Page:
Best answer: So, I can tell you from experience that Feline Herpesvirus will not infect humans, even though it is closely related to Varicella zoster virus. We use the virus in a virology lab I teach because, for among other reasons, it will not infect the students (and if it could, I would know because their aseptic technique is so terrible that several have probably wiped it all over their face by this point in the semester). We've not had any of the students come down with either chickenpox/shingles nor have they shown the signs of an FHV infection.

As for your shingles, it is stress causing reactivation (unless you've been out in the sun more with the warming weather?).
posted by The Bishop of Turkey at 6:08 AM on March 28, 2008 [4 favorites]

I think it's possible both of your inherent infections flared up because of the same cause, like other infection that can be common to you both.
posted by cmiller at 6:46 AM on March 28, 2008

I thin it's worth pointing out that it's pretty common for both cats and humans to have an infection or virus flareup after a physically stressful event like surgery. Your kitties neutering operation probably hit his immune system enough for the (probably already-present) virus to get a hold and he got sick.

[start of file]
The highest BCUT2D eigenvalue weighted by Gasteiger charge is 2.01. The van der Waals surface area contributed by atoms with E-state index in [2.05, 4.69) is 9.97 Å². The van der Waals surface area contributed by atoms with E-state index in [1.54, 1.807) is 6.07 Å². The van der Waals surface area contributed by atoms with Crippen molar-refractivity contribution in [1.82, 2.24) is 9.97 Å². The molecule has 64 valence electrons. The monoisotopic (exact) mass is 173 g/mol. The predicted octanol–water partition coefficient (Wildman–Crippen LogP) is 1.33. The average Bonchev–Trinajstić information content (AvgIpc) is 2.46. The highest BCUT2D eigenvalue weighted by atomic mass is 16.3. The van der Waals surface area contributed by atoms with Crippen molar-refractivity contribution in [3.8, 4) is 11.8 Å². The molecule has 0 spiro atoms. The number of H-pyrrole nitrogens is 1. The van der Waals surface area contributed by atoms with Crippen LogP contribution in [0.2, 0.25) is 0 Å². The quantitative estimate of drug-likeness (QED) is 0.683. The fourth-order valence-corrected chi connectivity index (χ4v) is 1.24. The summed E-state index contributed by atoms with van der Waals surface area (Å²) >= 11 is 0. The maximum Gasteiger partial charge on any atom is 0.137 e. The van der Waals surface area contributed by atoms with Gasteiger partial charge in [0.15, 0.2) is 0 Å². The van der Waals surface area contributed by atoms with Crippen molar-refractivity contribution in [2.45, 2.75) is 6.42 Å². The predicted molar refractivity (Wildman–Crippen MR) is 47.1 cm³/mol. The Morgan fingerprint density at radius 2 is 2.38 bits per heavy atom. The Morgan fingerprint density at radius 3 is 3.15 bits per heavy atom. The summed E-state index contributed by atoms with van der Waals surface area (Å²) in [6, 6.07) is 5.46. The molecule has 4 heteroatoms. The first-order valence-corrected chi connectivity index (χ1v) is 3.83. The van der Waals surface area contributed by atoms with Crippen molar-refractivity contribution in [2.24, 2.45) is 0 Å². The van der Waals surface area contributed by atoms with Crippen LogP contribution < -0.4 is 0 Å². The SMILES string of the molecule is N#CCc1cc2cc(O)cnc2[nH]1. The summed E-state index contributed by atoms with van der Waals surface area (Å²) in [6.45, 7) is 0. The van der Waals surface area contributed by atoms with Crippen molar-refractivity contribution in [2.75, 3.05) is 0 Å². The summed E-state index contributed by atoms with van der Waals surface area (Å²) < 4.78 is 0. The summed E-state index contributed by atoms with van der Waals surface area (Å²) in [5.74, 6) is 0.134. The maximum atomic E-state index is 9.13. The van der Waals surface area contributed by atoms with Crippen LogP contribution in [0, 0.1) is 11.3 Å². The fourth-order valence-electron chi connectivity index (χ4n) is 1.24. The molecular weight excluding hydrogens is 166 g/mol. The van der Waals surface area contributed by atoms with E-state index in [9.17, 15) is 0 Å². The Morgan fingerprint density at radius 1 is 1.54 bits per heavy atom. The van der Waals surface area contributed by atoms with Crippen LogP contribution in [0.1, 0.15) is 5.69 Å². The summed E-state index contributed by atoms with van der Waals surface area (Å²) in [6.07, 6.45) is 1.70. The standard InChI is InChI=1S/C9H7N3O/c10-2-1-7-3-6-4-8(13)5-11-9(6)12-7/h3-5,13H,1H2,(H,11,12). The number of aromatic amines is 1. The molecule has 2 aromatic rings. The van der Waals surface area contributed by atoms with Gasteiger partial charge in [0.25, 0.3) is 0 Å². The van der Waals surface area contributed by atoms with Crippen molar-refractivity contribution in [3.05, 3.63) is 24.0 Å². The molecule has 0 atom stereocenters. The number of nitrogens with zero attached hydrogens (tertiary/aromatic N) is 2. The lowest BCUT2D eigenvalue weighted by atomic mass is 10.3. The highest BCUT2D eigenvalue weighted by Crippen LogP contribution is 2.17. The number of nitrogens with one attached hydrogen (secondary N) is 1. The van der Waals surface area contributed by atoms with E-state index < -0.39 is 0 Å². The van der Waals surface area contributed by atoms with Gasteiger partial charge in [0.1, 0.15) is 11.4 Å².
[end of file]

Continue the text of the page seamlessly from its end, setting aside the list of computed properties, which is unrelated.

I had to put off neutering my female kitten when she was recovering from ringworm because the vet said the operation will trigger a relapse - same deal - and she wasn't spayed yet when I got her because her cage mates had come down with an upper respiratory tract virus immediately after their neutering and the rescuers didn't want mine to catch it too. So actually that's where the blame lies, nothing to do with you or your kids and it's not something you could have predicted ahead of time. I'm kind of surprised your vet didn't mention it, the timing is pretty common.